Watson Duke, Minority Leader in the Tobago House of Assembly.

[email protected]

Public Service Association (PSA) president Watson Duke wants his August 2019 sedition charge dropped in light of the ruling by justice Frank Seepersad earlier this week pronouncing sections 3 and 4 of the act to infringe on the rights of an individual.

“I have been a victim of bad justice…when we go to court, my attorneys are prepared to ask that this matter be dropped completely because the honourable Frank Seepersad ruled that the law is illegal. It is null, void, and has no effect,” Duke said in a press conference yesterday.

The sedi­tion charge against Duke re­lates to state­ments on pro­posed lay­offs at TSTT, T&TEC, and WASA, which he made in a press con­fer­ence on No­vem­ber 16, 2018.

Duke re­port­ed­ly said: “We must be pre­pared to die, folks, You know why? This is your be­lief, this is your fam­i­ly, and I am send­ing the mes­sage clear, let Row­ley them know that the day they come for us in WASA, we are pre­pared to die and the morgue would be pick­ing up peo­ple.”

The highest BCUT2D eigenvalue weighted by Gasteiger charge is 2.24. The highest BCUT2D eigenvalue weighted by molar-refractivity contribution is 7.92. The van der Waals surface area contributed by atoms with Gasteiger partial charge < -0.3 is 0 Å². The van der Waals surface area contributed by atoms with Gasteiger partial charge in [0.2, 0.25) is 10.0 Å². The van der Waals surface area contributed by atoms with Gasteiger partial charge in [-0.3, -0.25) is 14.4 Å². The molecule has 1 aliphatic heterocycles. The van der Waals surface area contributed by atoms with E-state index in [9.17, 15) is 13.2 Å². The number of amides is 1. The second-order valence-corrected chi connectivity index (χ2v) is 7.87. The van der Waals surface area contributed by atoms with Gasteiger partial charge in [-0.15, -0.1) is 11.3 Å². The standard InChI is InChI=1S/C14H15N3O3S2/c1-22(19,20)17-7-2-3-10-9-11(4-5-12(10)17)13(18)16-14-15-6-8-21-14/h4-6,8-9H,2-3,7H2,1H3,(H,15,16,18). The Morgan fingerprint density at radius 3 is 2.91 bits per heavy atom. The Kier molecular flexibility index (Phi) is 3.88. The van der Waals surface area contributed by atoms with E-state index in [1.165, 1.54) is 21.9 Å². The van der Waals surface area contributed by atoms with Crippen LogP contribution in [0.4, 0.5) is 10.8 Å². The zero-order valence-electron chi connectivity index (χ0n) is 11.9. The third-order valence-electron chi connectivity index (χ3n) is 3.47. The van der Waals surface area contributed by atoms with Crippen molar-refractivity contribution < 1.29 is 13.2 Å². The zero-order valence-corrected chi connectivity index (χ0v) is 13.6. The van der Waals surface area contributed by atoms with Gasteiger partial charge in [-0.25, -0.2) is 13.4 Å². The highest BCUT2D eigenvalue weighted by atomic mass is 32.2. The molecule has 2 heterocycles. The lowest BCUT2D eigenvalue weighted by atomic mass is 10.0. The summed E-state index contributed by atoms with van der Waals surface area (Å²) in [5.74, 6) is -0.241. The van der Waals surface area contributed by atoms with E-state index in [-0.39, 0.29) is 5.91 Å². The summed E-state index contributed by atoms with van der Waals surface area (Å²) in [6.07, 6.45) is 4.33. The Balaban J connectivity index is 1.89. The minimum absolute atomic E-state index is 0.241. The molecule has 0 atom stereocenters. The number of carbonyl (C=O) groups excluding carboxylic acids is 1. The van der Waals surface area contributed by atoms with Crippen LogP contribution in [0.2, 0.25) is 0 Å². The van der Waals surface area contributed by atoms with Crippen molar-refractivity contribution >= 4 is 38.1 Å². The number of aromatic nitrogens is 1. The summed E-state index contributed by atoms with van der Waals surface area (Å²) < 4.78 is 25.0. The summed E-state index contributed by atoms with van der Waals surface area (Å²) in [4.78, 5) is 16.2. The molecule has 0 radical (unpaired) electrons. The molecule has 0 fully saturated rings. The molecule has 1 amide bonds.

But on Monday, Justice Seepersad struck down el­e­ments of this coun­try’s colo­nial-age sedi­tion leg­is­la­tion. He ruled that the leg­is­la­tion is vague, un­cer­tain and can lead to ar­bi­trary ap­pli­ca­tion.

He al­so ruled that the leg­is­la­tion is not com­pat­i­ble with a sov­er­eign de­mo­c­ra­t­ic state as it lim­its con­sti­tu­tion­al rights to free­dom of thought and ex­pres­sion and free­dom of the press.

The nov­el con­sti­tu­tion­al chal­lenge was brought by for­mer sec­re­tary-gen­er­al of the Sanatan Dhar­ma Ma­ha Sab­ha (SDMS), the late Sat­narayan Ma­haraj, be­fore his death in No­vem­ber, last year.

In the law­suit, Ma­haraj’s lawyers con­tend­ed that the leg­is­la­tion—which was passed in 1920 and amend­ed sev­er­al times be­tween 1961 and 1976—breached cit­i­zens’ con­sti­tu­tion­al rights to free­dom of thought and ex­pres­sion, free­dom of the press and free­dom of as­so­ci­a­tion and as­sem­bly.